Copper is toxic to fish at high concentrations. That much is true. But copper is also a natural element that is approved for use in drinking water. When used efficiently, at concentrations well below the minimum for drinking water, it is not a threat to fish or to the larger ecosystem.
Good engineering is absolutely vital for the smooth operation of any water treatment plant or power generation facility, but time and zebra mussels wait for no one — not even engineers. Developing and installing new technologies takes time — sometimes years. Without immediate control measures in place, zebra mussels have that much more time to wreak havoc.
Once zebra mussels or quagga mussels are widely distributed throughout a large lake, there is little hope for eradication with currently available methods. In these cases, it is important to let go of the myth that invasive mussels must be eradicated. This myth feeds a common, but mistaken, perception that control measures are costly and futile once invasive mussels are firmly established.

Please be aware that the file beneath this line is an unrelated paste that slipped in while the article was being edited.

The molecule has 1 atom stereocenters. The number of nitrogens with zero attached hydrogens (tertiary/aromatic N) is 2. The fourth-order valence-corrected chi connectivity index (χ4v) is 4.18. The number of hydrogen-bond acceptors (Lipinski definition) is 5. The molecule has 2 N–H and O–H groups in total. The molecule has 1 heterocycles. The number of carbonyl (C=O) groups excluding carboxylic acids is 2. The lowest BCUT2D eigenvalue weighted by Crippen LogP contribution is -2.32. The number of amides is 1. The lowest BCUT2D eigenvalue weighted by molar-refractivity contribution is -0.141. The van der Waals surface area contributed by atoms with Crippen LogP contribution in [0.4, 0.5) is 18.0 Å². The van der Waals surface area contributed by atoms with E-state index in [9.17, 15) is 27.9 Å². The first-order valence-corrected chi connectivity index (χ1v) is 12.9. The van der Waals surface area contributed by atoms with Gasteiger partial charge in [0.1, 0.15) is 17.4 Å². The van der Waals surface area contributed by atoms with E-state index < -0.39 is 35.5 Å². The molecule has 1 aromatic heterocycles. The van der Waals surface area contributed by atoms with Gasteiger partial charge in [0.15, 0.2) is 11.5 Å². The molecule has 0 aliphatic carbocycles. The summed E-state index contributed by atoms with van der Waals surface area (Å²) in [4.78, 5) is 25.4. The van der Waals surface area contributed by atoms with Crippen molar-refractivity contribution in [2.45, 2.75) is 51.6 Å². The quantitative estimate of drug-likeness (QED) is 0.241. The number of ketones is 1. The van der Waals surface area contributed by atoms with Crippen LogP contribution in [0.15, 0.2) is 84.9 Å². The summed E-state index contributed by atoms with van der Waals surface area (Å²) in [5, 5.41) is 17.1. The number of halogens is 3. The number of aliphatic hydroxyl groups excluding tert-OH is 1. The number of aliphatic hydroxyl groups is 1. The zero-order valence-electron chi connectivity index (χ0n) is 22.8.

A growing body of evidence suggests that effective control and even complete eradication of invasive mussels is both feasible and cost-effective under certain conditions. The size of the lake and the extent of the infestation are key factors.
Like all fearsome creatures, zebra mussels come with their own set of myths. These are the stories we tell ourselves about zebra mussels, usually in preparation to battle them. They are not necessarily false stories, but they are not always true, either. Knowing the difference is critical to developing efficient and cost-effective zebra mussel management strategies.